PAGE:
Top 10 Beijing Highlights for Families
By Candyce H. Stapen
Beijing, gearing up for the summer Olympics, is a fascinating if frustrating city. Traffic swarms, main avenues stretch ten lanes wide, hordes of bicyclists, many with children propped on the handlebars, dart around parked trucks, and the air tastes acrid, a result of the ever-present pollution.
With 11 million people and an urban sprawl covering 10,450-square miles, Beijing, at first, overwhelms us. Think Manhattan (about 23 square miles) multiplied 400 times— taller skyscrapers, denser crowds, a constant stream of buses spewing exhaust, few tree-shaded sidewalks plus an-ever present, eye-burning grit. Connecting to Beijing requires work, but it’s well worth it.
Here are some highlights and tips for families exploring Beijing, whether during or after the Olympic Games.
1. The Great Wall
The best place to experience this must-see is about a two-hour drive—56 miles—north of Beijing at Mutianyu. Here the Yan Mountains appear as a series of dramatic crests and the Great Wall’s ancient stones snake their way up and down the green ridge tops. The ramparts, dotted with watch towers in this section, form a path between the peaks.
Once we make our way past the gauntlet of merchants, board the cable car to the ramparts and walk on the wall through the first lookout tower, we see few other tourists. At times for brief stretches it’s just us--my husband, two children and I-- hiking. For the first time in days of exploring Beijing, we hear the wind in the trees as well as chirping birds.
A Chinese sentry pacing out his watch hundreds of years ago savored much the same view, except for the haze, of course -- a result of Beijing’s pollution. Blue sky images of the Great Wall, we learn, are either rare or the result of some work with Photoshop.
2. Tiananmen Square
At 122 acres, the square ranks among the world’s largest open-air, urban spaces. A clock outside the Chinese National Museum facing the square counts down the days and minutes to the August 2008 Olympics. We expected students sprawled along the edges reading and kids playing ball. Neither is allowed.
Unlike the central plazas in Krakow or Prague, cafes don’t line the perimeter and people don’t linger. Instead, white vans of police continuously cruise the concrete, circling close to groups, eyeing them. However, the kids flying kites humanize the square.
Chairman Mao’s Mausoleum will likely pique the interest of older gradeschoolers as will the portrait of Mao, hung from a wall enclosing the Forbidden City across the street.
3. The Forbidden City
For centuries, the court for the Ming and Qing dynasties, the Forbidden City is both impressive and impersonal. The 7.75-million square-foot, walled complex features 9,900 rooms. The facility unfolds as a series outer and inner courtyards, each showcasing red pavilions roofed with glazed yellow tile. The vast expanse of paved ground, mostly barren of trees until the emperor’s private realm, conveys a sense of power and entitlement, however cloistered.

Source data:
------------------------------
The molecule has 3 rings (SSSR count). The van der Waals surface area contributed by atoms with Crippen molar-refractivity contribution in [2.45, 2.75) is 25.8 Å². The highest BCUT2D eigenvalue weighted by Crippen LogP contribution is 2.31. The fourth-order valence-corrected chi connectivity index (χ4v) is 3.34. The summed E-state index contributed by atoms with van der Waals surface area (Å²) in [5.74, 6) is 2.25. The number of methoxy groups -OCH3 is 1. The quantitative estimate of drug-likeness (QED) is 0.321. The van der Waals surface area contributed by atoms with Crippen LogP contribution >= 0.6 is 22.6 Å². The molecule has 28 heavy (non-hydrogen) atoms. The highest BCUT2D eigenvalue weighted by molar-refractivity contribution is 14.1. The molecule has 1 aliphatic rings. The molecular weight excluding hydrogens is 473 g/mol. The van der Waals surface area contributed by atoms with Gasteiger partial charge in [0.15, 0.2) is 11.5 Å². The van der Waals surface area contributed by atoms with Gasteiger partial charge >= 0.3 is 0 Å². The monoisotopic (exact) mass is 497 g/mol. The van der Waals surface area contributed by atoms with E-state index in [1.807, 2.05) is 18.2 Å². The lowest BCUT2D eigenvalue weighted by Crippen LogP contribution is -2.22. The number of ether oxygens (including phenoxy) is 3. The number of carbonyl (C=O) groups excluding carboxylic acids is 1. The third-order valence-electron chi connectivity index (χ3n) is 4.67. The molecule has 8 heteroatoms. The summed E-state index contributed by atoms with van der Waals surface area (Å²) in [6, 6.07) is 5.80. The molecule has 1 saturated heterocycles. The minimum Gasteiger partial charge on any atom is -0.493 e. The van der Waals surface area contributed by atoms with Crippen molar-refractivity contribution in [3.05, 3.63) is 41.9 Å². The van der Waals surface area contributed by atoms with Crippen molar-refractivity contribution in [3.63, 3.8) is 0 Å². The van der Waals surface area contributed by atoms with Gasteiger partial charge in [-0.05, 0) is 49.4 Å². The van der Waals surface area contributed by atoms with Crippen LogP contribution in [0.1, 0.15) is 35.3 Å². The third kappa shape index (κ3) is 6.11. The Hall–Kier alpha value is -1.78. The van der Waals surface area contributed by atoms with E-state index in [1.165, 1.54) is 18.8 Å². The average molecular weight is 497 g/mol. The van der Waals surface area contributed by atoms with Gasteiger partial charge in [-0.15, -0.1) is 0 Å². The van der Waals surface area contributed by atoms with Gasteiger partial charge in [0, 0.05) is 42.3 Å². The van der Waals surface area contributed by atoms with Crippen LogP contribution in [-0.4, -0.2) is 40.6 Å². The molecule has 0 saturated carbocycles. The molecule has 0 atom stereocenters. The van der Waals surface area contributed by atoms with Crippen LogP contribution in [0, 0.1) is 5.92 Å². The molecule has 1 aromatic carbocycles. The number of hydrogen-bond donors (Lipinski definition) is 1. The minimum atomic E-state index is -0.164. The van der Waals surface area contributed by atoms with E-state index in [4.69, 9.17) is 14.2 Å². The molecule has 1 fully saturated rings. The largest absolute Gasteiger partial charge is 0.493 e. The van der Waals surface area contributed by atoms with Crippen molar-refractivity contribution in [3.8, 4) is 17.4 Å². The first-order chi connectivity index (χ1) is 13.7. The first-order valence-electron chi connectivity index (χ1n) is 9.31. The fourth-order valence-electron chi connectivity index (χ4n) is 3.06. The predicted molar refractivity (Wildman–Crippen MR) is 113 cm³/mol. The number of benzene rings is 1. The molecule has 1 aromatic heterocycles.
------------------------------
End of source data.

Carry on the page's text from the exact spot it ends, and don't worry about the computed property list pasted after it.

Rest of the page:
To help kids understand the power politics of the buildings, ask them to look for the rows of carved, gold dragons perched on the eaves. The more dragons, the more important the building. Kids will also like the nine dragon screen wall made from glazed bricks and the Hall of Jewelry, showcasing such royal adornments as an elaborate gold dragon fly pin, a heavy jade bracelet, a red coral lion and other treasures.
4. The Summer Palace
Another of Beijing’s iconic sites, the Summer Palace conveys a sense of the personality of empress dowager Cixi, the royal most associated with the retreat situated along Kunming Lake in a 716-acre park in Beijing’s western hills.
Water laps at the life-size marble boat she had built and visitors still walk the half-mile long, covered corridor she favored. Legend has it that she built the structure so that she could promenade in the rain to admire the lake. The walkway’s blue painted pillars and ceiling feature scenes from Chinese history. Be sure to stroll the walkway, take a scenic boat ride on the lake and simply enjoy the greenery, something of a rarity in Beijing.
5. The Back Lakes District
The most human scale community we find in Beijing is the Back Lakes district. The area is part hutong, or traditional neighborhood, and part new western style cafés along Houhai Street, close to the lake edged with willows. The government leveled most of Beijing’s other hutongs to make way for high-rises.
The easiest way to see this district is on a rickshaw ride. Our “guide” cycles us down narrow alleys, past gray stone walls that enclose one–story houses. Elaborately carved doors, signs of gentrification, grace a few of the entrances.
Occasionally, through a partially opened gate, we glimpse a bicycle tire or a few tins. Although we encounter some children in the lanes who smile and wave, we mostly see other tourists as much of the life of the hutong goes on in the courtyards behind the walls.
6. Dining At A Traditional Restaurant
When we told our guide Andy that we wanted an authentic (but clean) place with freshly cooked food, he took us to Zhajang Noodle King, not far from the Back Lakes District.